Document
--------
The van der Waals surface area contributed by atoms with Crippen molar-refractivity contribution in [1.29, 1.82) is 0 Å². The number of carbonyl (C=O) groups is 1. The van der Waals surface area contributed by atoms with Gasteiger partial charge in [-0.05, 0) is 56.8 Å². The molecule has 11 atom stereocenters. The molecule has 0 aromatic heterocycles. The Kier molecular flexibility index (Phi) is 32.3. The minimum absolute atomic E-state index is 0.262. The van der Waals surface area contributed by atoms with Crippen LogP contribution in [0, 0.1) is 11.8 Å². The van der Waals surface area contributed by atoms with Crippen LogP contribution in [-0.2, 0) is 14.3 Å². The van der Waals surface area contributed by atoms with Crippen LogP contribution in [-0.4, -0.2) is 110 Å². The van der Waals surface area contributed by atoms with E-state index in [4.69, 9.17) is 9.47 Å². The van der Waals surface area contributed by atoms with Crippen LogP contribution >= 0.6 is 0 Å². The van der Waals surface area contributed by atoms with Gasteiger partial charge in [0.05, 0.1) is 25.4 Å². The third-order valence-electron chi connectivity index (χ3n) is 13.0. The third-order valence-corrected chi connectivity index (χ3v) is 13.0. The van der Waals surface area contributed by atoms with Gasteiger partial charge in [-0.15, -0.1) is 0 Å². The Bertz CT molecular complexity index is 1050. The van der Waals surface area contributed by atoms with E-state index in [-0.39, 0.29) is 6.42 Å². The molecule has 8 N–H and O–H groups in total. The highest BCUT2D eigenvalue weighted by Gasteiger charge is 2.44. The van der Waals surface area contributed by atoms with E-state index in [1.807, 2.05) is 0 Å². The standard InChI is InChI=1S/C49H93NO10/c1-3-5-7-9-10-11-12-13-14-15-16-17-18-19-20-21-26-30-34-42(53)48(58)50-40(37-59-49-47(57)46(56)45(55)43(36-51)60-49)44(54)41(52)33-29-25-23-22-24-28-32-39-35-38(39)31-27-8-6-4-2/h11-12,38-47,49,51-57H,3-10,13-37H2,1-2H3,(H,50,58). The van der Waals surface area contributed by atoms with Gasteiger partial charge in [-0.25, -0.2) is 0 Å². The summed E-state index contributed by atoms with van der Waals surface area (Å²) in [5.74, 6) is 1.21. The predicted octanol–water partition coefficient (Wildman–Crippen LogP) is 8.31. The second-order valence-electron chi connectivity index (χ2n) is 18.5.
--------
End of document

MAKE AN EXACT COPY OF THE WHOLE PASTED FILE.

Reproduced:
The van der Waals surface area contributed by atoms with Crippen molar-refractivity contribution in [1.29, 1.82) is 0 Å². The number of carbonyl (C=O) groups is 1. The van der Waals surface area contributed by atoms with Gasteiger partial charge in [-0.05, 0) is 56.8 Å². The molecule has 11 atom stereocenters. The molecule has 0 aromatic heterocycles. The Kier molecular flexibility index (Phi) is 32.3. The minimum absolute atomic E-state index is 0.262. The van der Waals surface area contributed by atoms with Crippen LogP contribution in [0, 0.1) is 11.8 Å². The van der Waals surface area contributed by atoms with Crippen LogP contribution in [-0.2, 0) is 14.3 Å². The van der Waals surface area contributed by atoms with Crippen LogP contribution in [-0.4, -0.2) is 110 Å². The van der Waals surface area contributed by atoms with E-state index in [4.69, 9.17) is 9.47 Å². The van der Waals surface area contributed by atoms with Crippen LogP contribution >= 0.6 is 0 Å². The van der Waals surface area contributed by atoms with Gasteiger partial charge in [0.05, 0.1) is 25.4 Å². The third-order valence-electron chi connectivity index (χ3n) is 13.0. The third-order valence-corrected chi connectivity index (χ3v) is 13.0. The van der Waals surface area contributed by atoms with Gasteiger partial charge in [-0.15, -0.1) is 0 Å². The Bertz CT molecular complexity index is 1050. The van der Waals surface area contributed by atoms with E-state index in [-0.39, 0.29) is 6.42 Å². The molecule has 8 N–H and O–H groups in total. The highest BCUT2D eigenvalue weighted by Gasteiger charge is 2.44. The van der Waals surface area contributed by atoms with E-state index in [1.807, 2.05) is 0 Å². The standard InChI is InChI=1S/C49H93NO10/c1-3-5-7-9-10-11-12-13-14-15-16-17-18-19-20-21-26-30-34-42(53)48(58)50-40(37-59-49-47(57)46(56)45(55)43(36-51)60-49)44(54)41(52)33-29-25-23-22-24-28-32-39-35-38(39)31-27-8-6-4-2/h11-12,38-47,49,51-57H,3-10,13-37H2,1-2H3,(H,50,58). The van der Waals surface area contributed by atoms with Gasteiger partial charge in [-0.25, -0.2) is 0 Å². The summed E-state index contributed by atoms with van der Waals surface area (Å²) in [5.74, 6) is 1.21. The predicted octanol–water partition coefficient (Wildman–Crippen LogP) is 8.31. The second-order valence-electron chi connectivity index (χ2n) is 18.5.